Sequentials is accepting submissions of original visual scholarship for our third Call for Comics. In conjunction with and inspired by an ImageTexT special forum on the same topic, we are interested in works on comics and fine art which expand and pluralize our understanding of the relationships between these areas. In his introduction to the catalog for a 1967 exhibit on comic strips at the Musée Des Arts Décoratifs, Palais du Louvre, organized in part by the Société civile d'études et de recherches des littératures dessinées, Tarzan artist Brune Hogarth wrote of comics that, for want of an adequate definition of the form, “perhaps the art we are talking about is not art at all.” Hogarth asked “to what place shall we assign its formal codes of form and structure, depiction and abstraction, its artistic and aesthetic expression- its imagery, calligraphy, and iconography?” While the definition Hogarth said was then unwritten has been supplied many times over, many of these questions remain unresolved.
In pointing out how comics troubles the differences between painting, literature, and theater, in being “all of these, yet none,” Hogarth captured how comics have troubled definitions of, responded to, and at times opposed the “fine arts.” Appropriations of comics imagery by artists like Roy Lichtenstein and painterly work in comics, such as Kerascoët or Maggie Umber, are just the most obvious examples of how comics and fine art traditions inform and change one another. Even exclusion from “fine arts” institutions has impacted how comics and comics studies has created its own prizes, schools, and publications, a kind of counter tradition of art and art criticism. Rather than staging a debate about comics’ inclusion or exclusion from a theoretical canon of fine art mediums, we are interested in recognizing the ways comics and work traditionally considered the fine arts have been mutually influential and how the contestation of such inclusion or exclusion has affected comics and comics studies. Possible topics may include, but are not limited to:
- Relationships between fine arts, ‘crafts’, commercial art and illustration, and cartooning or comics, including formal or economic comparisons between these areas or artists whose work spans these areas
- Formal relationships between cartooning or comics and fine arts which capture or manipulate time, like performance or dance
- Artists and critics in comics who have troubled, rejected, or contested definitions of ‘fine art’ itself
- Exceptional artists in comics whose work has been received as fine art, and reception contexts in which comics are treated as fine arts
- Comics and fine art in international and transnational contexts
- The reciprocal influence of any fine arts and comics on the technical production of each mode, or artists who particularly embody that reciprocity
- Artists’ books as comics and comics as artists’ books and handmade, one-of-a-kind, and conceptual comics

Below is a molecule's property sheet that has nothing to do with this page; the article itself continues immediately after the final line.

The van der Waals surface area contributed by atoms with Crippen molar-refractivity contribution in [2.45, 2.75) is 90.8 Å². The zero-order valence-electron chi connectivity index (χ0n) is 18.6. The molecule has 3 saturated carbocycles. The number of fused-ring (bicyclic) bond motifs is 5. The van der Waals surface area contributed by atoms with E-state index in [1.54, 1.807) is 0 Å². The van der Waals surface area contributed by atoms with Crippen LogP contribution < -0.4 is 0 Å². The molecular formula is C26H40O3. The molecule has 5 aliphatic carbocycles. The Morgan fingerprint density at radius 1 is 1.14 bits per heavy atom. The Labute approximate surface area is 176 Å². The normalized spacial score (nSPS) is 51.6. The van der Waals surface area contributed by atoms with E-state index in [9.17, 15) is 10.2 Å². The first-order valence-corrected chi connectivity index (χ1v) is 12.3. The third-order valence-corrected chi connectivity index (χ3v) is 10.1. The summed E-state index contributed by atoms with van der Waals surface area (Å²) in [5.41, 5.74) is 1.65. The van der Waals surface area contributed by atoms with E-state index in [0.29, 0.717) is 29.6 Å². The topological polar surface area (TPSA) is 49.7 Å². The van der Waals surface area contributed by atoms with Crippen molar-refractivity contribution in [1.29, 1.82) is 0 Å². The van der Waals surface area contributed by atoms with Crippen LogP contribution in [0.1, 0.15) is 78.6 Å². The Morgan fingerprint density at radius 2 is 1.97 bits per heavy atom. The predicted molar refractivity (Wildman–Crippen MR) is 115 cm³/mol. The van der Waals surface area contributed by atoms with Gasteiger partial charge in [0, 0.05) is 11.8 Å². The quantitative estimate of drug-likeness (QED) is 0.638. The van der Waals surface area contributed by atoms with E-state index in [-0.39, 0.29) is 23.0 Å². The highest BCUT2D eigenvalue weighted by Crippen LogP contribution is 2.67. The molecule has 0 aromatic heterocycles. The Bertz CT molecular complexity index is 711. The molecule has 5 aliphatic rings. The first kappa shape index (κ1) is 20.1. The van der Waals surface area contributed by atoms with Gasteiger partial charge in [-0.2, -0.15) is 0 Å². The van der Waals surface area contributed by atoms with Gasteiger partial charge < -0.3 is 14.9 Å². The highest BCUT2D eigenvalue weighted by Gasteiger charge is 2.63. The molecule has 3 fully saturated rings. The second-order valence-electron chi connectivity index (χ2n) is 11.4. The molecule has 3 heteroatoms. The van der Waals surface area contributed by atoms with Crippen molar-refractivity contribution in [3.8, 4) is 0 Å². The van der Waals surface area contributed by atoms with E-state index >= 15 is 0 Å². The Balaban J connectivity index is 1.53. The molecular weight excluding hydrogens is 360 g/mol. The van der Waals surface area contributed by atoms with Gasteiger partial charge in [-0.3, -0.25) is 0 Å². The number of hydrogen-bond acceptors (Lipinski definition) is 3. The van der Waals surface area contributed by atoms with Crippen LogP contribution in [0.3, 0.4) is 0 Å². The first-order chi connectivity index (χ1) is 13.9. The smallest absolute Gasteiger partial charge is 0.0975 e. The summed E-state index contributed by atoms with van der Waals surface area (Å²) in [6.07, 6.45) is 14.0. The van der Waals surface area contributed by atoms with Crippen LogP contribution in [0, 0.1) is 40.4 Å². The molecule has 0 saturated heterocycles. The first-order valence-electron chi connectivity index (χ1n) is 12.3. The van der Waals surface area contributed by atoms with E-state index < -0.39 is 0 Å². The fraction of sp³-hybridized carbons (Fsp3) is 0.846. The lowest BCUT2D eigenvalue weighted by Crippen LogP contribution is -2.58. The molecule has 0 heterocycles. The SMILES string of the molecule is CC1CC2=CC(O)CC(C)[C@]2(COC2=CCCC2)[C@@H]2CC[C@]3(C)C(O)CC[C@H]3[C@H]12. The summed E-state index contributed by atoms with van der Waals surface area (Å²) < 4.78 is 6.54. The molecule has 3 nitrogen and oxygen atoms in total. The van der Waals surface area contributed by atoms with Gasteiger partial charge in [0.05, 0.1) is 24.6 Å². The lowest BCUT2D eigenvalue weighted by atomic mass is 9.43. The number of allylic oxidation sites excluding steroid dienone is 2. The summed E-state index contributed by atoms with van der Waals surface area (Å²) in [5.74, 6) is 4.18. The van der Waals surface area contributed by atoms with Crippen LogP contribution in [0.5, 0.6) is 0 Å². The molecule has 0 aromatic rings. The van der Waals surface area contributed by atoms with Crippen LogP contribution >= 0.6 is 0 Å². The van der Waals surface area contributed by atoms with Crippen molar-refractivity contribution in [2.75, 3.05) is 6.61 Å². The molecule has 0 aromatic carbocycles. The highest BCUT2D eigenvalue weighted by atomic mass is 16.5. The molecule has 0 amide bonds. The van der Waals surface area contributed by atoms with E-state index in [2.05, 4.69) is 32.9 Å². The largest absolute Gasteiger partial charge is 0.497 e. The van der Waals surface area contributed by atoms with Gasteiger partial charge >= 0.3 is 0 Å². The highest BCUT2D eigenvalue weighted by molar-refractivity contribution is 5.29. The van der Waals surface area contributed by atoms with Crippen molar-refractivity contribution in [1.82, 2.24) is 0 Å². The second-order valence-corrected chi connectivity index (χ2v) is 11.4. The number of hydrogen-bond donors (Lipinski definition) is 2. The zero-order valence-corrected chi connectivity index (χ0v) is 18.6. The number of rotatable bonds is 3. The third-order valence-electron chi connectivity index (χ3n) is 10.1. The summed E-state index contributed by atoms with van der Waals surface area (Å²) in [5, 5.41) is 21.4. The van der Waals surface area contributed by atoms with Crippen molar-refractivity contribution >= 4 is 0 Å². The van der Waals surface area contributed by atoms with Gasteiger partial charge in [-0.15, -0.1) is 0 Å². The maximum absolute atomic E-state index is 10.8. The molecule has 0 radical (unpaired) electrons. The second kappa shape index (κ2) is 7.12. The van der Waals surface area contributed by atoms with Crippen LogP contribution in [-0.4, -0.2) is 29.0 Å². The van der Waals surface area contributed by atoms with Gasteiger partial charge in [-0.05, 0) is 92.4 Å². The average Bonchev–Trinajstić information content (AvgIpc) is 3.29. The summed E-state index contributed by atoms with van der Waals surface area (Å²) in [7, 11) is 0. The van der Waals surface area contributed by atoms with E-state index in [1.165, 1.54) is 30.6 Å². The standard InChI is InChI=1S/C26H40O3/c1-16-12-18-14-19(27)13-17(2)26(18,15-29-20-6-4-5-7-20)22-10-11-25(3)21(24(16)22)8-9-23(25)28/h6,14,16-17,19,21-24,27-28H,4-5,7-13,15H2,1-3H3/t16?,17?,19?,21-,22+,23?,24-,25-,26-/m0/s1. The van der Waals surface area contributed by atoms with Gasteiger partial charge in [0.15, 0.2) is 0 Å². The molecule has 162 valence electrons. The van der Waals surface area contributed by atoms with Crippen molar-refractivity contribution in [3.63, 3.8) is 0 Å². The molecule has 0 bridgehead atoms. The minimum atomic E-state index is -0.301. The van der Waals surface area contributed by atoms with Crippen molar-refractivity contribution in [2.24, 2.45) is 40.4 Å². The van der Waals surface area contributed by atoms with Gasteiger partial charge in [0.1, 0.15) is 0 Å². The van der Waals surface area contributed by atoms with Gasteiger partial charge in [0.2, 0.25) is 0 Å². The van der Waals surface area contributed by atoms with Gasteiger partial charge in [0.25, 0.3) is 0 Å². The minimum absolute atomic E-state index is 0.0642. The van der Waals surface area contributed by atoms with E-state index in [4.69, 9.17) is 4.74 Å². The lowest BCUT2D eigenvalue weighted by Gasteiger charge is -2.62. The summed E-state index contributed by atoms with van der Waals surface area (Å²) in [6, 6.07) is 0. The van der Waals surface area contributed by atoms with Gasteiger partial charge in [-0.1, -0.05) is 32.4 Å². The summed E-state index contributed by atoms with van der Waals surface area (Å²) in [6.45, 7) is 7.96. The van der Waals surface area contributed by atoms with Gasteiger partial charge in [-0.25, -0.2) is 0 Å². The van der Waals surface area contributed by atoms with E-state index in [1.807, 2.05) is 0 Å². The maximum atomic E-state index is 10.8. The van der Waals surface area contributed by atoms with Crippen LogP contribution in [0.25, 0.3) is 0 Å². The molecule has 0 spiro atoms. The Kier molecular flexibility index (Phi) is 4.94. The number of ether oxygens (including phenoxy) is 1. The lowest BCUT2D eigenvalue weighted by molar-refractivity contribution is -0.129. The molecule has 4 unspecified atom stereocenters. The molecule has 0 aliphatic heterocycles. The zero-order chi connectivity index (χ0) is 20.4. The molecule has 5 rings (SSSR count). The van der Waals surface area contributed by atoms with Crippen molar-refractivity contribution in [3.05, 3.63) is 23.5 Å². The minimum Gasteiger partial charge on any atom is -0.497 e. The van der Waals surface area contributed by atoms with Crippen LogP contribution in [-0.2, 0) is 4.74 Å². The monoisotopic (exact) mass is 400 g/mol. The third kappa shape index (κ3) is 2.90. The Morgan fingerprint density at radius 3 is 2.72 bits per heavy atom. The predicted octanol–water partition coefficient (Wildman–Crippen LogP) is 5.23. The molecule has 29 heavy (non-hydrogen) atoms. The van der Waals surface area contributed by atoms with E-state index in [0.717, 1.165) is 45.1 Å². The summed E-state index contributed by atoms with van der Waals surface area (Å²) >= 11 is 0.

- Art comics publishers and the archival practices of comics collectors, and the influence of fandom cultures on comics and/as art
- Comics in art galleries, art museums, and arts archives, including museums of comic art and exhibits of comics art or original comic pages in traditional fine art museums
- Fine art or fine artists who make particular use of cartooning skills, such as Goya or Grosz and comics artists who make use of fine art techniques, like collage, such as Jack Kirby or Lynda Barry
- Art critical or theoretical readings of particular comics
- Readings of particular works of fine art informed by comics theory or theories of sequential art
- New theoretical approaches to or articulations of sequential art and/as fine art
To submit, please upload a submission title, cover letter, and high-resolution image(s) to the “Sequentials 3 – Comics And/As/Against Fine Art” category of the Submittable platform here by June 1, 2017. If you have any questions, please contact Fiona Stewart-Taylor at F.Stewarttaylor@UFL.Edu
New Material for Digital Rhetoric
TRACE’s fourth issue, Writing New Material for Digital Culture, aims to explore new materialist approaches to the digital. For new materialist and object-oriented philosophies continue to play a prominent role in discourses on digital media. Theorists such as Bruno Latour (2005), Jane Bennett (2010), and Ian Bogost (2012) prompt us to conceive of the material world as a “vibrant” network of objects endowed with agency, intention, and desire. Scholars in rhetoric and new media, such as Alexander Reid (2012), Jussi Parikka (2015), and David Rieder (2017) have begun to extend new materialist philosophies into an examination of our historical and contemporary relationship to electronic media and digital culture. This emerging trend posits that digital artifacts not only enact material effects within diverse media ecologies but actively resist the strict binaries between “the digital” and “the physical” that often circulate in discussions of new media and inform ecological thought.
In Still Life with Rhetoric, Laurie Gries outlines her new materialist approach to rhetoric by claiming that “a thing’s rhetorical meaning is constituted by the consequences that emerge in its various material encounters, affects, and intra-actions” (29). Gries pursues her new materialist rhetoric by tracing the digital and material circulation of the famous Obama Hope image. In a similar vein, Nicole Starosielski takes a new materialist approach by bringing to surface the overlooked structures of undersea cable networks that physically support Internet services. Lastly, Lori Emerson’s work with the Media Archaeology Lab at UC-Boulder demonstrates the importance of engaging with the material traces of our digital histories, from magic lanterns and typewriters to early modems and video game systems. The diverse methods taken up by these scholars serve as just a few examples of how new materialism offers a productive framework for grounding the study of digital rhetoric and media.